(* This is a provisional translation by an external company for reference purpose only. The original text is in Japanese.)

Press Conference by Minister for Foreign Affairs Taro Aso

Date: Friday, May 18, 2007, 9:08 a.m.
Place: Briefing Room, Ministry of Foreign Affairs

Main topics:

  1. Cabinet Meeting
  2. Iranian nuclear issue
  3. Right of collective self-defense

1. Cabinet Meeting

(See Japanese version)

2. Iranian nuclear issue

Minister:
Today, the Cabinet approved various measures in order to implement Security Council Resolution 1747 on the nuclear activities of Iran, one of which is to freeze the assets of organizations and individuals designated by the Resolution. I believe that this issue requires a resolute response, keeping in mind its close relationship with the maintenance of the nonproliferation regime as well as North Korea's nuclear issue. Japan will further urge Iran to suspend its uranium enrichment-related activities and return to the negotiations in accordance with the Resolution.

Related Information (Press Release)

3. Right of collective self-defense

Question:
Today, an expert panel on security will hold its first meeting at the Prime Minister's Office to discuss the right of collective self-defense. Japan has been making various efforts on development of its missile defense program in response to North Korea's missile launches. What do you expect will be discussed at the meeting?

Minister:
Other than the concept of the right of self-defense, it does not seem very pertinent whether this self-defense is collective or individual. Nevertheless, it is natural for a nation to have the right of self-defense. It is a matter of course that a state has the right of self-defense, but in the case of Japan, theological arguments, if you like, have been going on for a long time amid various debates on legal interpretations, such as while Japan has the right it cannot "exercise" it. However, the change in security environment surrounding Japan, beginning, I believe, with the launches of the Rodong and Taepodong missiles, has begun to dramatically alter the consciousness of the people. There was also the sinking of a suspicious vessel and a number of other incidents -- I have from before harbored the belief that the people living on the side of the Sea of Japan are more acute to the security environment compared to the people on the side of the Pacific Ocean. In addition, incidents such as the missile launches in July of last year and the so-called nuclear test in October of last year have contributed to the dramatic change in the people's consciousness toward Japan's security in the context of the world order in the aftermath of the collapse of the Cold War structure. That is my first point.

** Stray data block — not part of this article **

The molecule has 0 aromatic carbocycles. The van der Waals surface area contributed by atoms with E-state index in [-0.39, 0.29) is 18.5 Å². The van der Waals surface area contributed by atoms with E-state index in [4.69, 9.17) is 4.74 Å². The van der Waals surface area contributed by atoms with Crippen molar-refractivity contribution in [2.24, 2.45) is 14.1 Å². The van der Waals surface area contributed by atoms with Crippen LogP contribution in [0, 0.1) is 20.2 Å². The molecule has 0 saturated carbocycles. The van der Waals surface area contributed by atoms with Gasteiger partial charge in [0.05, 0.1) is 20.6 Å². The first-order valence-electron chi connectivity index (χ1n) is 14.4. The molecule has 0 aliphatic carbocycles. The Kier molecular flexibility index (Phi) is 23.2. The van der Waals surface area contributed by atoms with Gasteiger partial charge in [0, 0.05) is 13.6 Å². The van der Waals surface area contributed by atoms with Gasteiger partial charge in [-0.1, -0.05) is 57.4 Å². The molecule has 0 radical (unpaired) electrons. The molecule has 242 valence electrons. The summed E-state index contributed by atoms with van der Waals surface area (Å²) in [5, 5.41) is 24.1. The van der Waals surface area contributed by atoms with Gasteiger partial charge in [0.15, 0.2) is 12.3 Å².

The other point is that the wider world expects Japan to make the sort of contributions it made in the Golan Heights or Timor-Leste, for instance, or previous to that in Cambodia, or more recently in the supply missions in the Indian Ocean and the activities of the Air Self-Defense Force (ASDF), Ground Self-Defense Force (GSDF), etc., in Iraq. There have been opinions that Japan should fully address this situation in which it cannot take care of its own affairs, even though it wants to do so, due to existing laws or interpretations. Taking these factors into account, the Prime Minister believed that it would be appropriate to discuss specific cases and four cases are being presented.

For example, in the case where a US ship travels side by side with a Japanese ship during its oil transport and supply mission on the Indian Ocean and the Japanese ship is attacked, the US ship that is receiving the oil would protect the Japanese ship. According to the rulebook, however, Japan is to look the other way if a US ship is attacked. Is this agreeable to everyone? I believe various aspects would not come to light unless specific cases are raised. I believe this need to draw up and study such cases is at the backdrop of the "Panel for Rebuilding the Legal Foundation in terms of Security" being launched and convened.

Question:
What sort of discussions are you personally expecting?

Minister:
We have had various theological arguments so-to-speak on this issue for quite some time now. However you look at it, for a nation to perish by observing the law is the equivalent of "the tail wagging the dog." I believe the fact of the matter is how can we harness the law in order to protect the nation. We often come across the word "deterrence," which is essentially made up of three components: (1) Strength in reference to deterrence; (2) National will to exercise that strength for the security and defense of the nation; and (3) Making it known to other countries that Japan has the will to exercise that strength. I believe deterrence works only when all of these three components are there. It is a matter of analyzing the issue and seeing what we should do based on that. There are countless examples in the world as to what happened when each is neglected. The strength to prevent the destabilization of the Northeast Asian region with these three components in place is deterrence. People often ask how much deterrence is enough. But that is up to the opponent, so I believe it is not a matter that is quantifiable.

Question:
I have a related question. Four cases have been presented, but what are your views concerning deliberations on other matters? For example, I believe three conditions and various restrictions are attached to individual right of self-defense. Do you believe these should be left in place?

Minister:
I understand that the cases were selected because they are concrete, easy to understand examples. As to other cases, one can only imagine.


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